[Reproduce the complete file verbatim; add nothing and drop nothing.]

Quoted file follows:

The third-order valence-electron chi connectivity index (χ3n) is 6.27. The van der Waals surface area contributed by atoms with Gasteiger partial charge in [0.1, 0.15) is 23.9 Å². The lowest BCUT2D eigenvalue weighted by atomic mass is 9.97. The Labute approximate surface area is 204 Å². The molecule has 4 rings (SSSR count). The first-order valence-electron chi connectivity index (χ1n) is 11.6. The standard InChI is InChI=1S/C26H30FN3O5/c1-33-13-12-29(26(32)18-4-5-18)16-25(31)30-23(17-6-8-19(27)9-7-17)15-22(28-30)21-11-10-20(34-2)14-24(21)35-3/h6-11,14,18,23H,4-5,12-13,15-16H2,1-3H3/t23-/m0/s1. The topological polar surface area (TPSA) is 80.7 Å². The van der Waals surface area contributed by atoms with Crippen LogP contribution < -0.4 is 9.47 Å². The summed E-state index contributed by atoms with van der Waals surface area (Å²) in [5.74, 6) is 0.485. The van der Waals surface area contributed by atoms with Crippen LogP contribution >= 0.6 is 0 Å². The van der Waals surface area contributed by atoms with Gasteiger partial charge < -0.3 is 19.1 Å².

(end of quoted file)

The third-order valence-electron chi connectivity index (χ3n) is 6.27. The van der Waals surface area contributed by atoms with Gasteiger partial charge in [0.1, 0.15) is 23.9 Å². The lowest BCUT2D eigenvalue weighted by atomic mass is 9.97. The Labute approximate surface area is 204 Å². The molecule has 4 rings (SSSR count). The first-order valence-electron chi connectivity index (χ1n) is 11.6. The standard InChI is InChI=1S/C26H30FN3O5/c1-33-13-12-29(26(32)18-4-5-18)16-25(31)30-23(17-6-8-19(27)9-7-17)15-22(28-30)21-11-10-20(34-2)14-24(21)35-3/h6-11,14,18,23H,4-5,12-13,15-16H2,1-3H3/t23-/m0/s1. The topological polar surface area (TPSA) is 80.7 Å². The van der Waals surface area contributed by atoms with Crippen LogP contribution < -0.4 is 9.47 Å². The summed E-state index contributed by atoms with van der Waals surface area (Å²) in [5.74, 6) is 0.485. The van der Waals surface area contributed by atoms with Crippen LogP contribution >= 0.6 is 0 Å². The van der Waals surface area contributed by atoms with Gasteiger partial charge < -0.3 is 19.1 Å².